The above are your options if you absolutely need to eliminate solder wicking down the thermal vias. It's not always necessary to do so, however. We have been very successful on many designs just letting the solder wick, and ensuring that we have enough solder volume to compensate. This is not always an ideal solution, however, and whether it is workable for you depends on a lot of variables that are beyond the scope of a short response.  
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Fritz Byle
Process Engineer
Astronautics
Fritz's career in electronics manufacturing has included diverse engineering roles including PWB fabrication, thick film print & fire, SMT and wave/selective solder process engineering, and electronics materials development and marketing. Fritz's educational background is in mechanical engineering with an emphasis on materials science. Design of Experiments (DoE) techniques have been an area of independent study. Fritz has published over a dozen papers at various industry conferences.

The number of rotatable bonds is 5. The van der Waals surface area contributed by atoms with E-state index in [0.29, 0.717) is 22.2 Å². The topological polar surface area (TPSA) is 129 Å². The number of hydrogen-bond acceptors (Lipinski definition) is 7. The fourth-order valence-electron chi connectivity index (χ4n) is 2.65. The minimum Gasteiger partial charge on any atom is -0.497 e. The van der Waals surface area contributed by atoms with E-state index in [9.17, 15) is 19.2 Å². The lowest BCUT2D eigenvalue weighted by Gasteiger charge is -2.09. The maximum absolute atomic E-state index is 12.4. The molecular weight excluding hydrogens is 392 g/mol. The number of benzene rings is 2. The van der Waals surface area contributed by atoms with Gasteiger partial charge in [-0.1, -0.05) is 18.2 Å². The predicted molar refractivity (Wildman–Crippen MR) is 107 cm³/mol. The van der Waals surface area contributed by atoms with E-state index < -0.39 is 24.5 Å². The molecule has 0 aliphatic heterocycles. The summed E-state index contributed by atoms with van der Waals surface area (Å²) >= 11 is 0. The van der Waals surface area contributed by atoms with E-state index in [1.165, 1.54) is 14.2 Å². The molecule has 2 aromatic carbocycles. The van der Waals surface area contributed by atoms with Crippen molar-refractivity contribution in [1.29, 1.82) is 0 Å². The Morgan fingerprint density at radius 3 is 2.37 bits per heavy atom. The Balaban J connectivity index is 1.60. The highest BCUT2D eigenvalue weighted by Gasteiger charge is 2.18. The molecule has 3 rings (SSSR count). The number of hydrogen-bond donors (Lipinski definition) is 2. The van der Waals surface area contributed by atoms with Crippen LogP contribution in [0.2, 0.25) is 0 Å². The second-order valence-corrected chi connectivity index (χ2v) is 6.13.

Tenting on the top side only will minimize the risk of voiding caused by outgassing as the solder flows down the via hole.
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Edithel Marietti
Senior Manufacturing Engineer
Northrop Grumman
Edithel is a chemical engineer with 20 year experience in manufacturing & process development for electronic contract manufacturers in US as well as some major OEM's. Involved in SMT, Reflow, Wave and other assembly operations entailing conformal coating and robotics.
Single sided via protection -- be it tenting, plugging or something other -- is to be avoided. Such features are consistently rated as NOT RECOMMENDED in the IPC-4761, Design Guide for Protection of Printed Board Via Structures. Single sided tenting turns holes into cups, also known as Flux Buckets (and worse). Via Fill is arguably the best method (less arguably, the most expensive). Double-sided tenting is unreliable (tents break) but double-sided via plugging champions cost and performance. For the latter: Instead of using solder mask for plugging, consider products specifically for via plugging (e.g., Taiyo's LPI Hole Plugging Ink).